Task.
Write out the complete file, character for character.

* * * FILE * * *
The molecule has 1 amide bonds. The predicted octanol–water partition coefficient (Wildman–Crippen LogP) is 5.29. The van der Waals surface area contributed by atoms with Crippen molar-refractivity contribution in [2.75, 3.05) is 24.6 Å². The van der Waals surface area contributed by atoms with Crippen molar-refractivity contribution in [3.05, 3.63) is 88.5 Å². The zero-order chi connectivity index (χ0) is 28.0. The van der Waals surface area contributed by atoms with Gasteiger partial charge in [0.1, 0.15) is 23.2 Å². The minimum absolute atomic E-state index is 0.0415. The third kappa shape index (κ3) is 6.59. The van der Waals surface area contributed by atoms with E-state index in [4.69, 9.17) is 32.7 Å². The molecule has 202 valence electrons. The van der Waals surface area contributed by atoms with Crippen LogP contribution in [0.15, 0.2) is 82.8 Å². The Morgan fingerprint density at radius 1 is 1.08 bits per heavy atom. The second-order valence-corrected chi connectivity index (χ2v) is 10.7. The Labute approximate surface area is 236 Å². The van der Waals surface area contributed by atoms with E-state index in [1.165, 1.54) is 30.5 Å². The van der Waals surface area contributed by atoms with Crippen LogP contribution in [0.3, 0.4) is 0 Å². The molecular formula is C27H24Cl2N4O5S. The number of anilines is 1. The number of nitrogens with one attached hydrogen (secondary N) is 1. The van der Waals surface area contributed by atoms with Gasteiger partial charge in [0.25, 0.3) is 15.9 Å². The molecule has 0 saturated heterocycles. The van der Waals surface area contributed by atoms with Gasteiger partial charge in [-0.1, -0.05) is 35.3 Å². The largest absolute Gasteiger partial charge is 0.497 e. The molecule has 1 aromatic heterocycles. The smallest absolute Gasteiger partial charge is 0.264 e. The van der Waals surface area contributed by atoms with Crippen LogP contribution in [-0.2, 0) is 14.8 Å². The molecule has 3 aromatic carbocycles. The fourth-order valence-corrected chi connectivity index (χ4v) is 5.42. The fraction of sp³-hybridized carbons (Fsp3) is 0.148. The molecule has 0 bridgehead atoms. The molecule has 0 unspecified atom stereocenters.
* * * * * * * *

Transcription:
The molecule has 1 amide bonds. The predicted octanol–water partition coefficient (Wildman–Crippen LogP) is 5.29. The van der Waals surface area contributed by atoms with Crippen molar-refractivity contribution in [2.75, 3.05) is 24.6 Å². The van der Waals surface area contributed by atoms with Crippen molar-refractivity contribution in [3.05, 3.63) is 88.5 Å². The zero-order chi connectivity index (χ0) is 28.0. The van der Waals surface area contributed by atoms with Gasteiger partial charge in [0.1, 0.15) is 23.2 Å². The minimum absolute atomic E-state index is 0.0415. The third kappa shape index (κ3) is 6.59. The van der Waals surface area contributed by atoms with E-state index in [4.69, 9.17) is 32.7 Å². The molecule has 202 valence electrons. The van der Waals surface area contributed by atoms with Crippen LogP contribution in [0.15, 0.2) is 82.8 Å². The Morgan fingerprint density at radius 1 is 1.08 bits per heavy atom. The second-order valence-corrected chi connectivity index (χ2v) is 10.7. The Labute approximate surface area is 236 Å². The van der Waals surface area contributed by atoms with E-state index in [1.165, 1.54) is 30.5 Å². The van der Waals surface area contributed by atoms with Crippen LogP contribution in [0.3, 0.4) is 0 Å². The molecular formula is C27H24Cl2N4O5S. The number of anilines is 1. The number of nitrogens with one attached hydrogen (secondary N) is 1. The van der Waals surface area contributed by atoms with Gasteiger partial charge in [0.25, 0.3) is 15.9 Å². The molecule has 0 saturated heterocycles. The van der Waals surface area contributed by atoms with Gasteiger partial charge in [-0.1, -0.05) is 35.3 Å². The largest absolute Gasteiger partial charge is 0.497 e. The molecule has 1 aromatic heterocycles. The smallest absolute Gasteiger partial charge is 0.264 e. The van der Waals surface area contributed by atoms with Crippen LogP contribution in [-0.2, 0) is 14.8 Å². The molecule has 3 aromatic carbocycles. The fourth-order valence-corrected chi connectivity index (χ4v) is 5.42. The fraction of sp³-hybridized carbons (Fsp3) is 0.148. The molecule has 0 bridgehead atoms. The molecule has 0 unspecified atom stereocenters.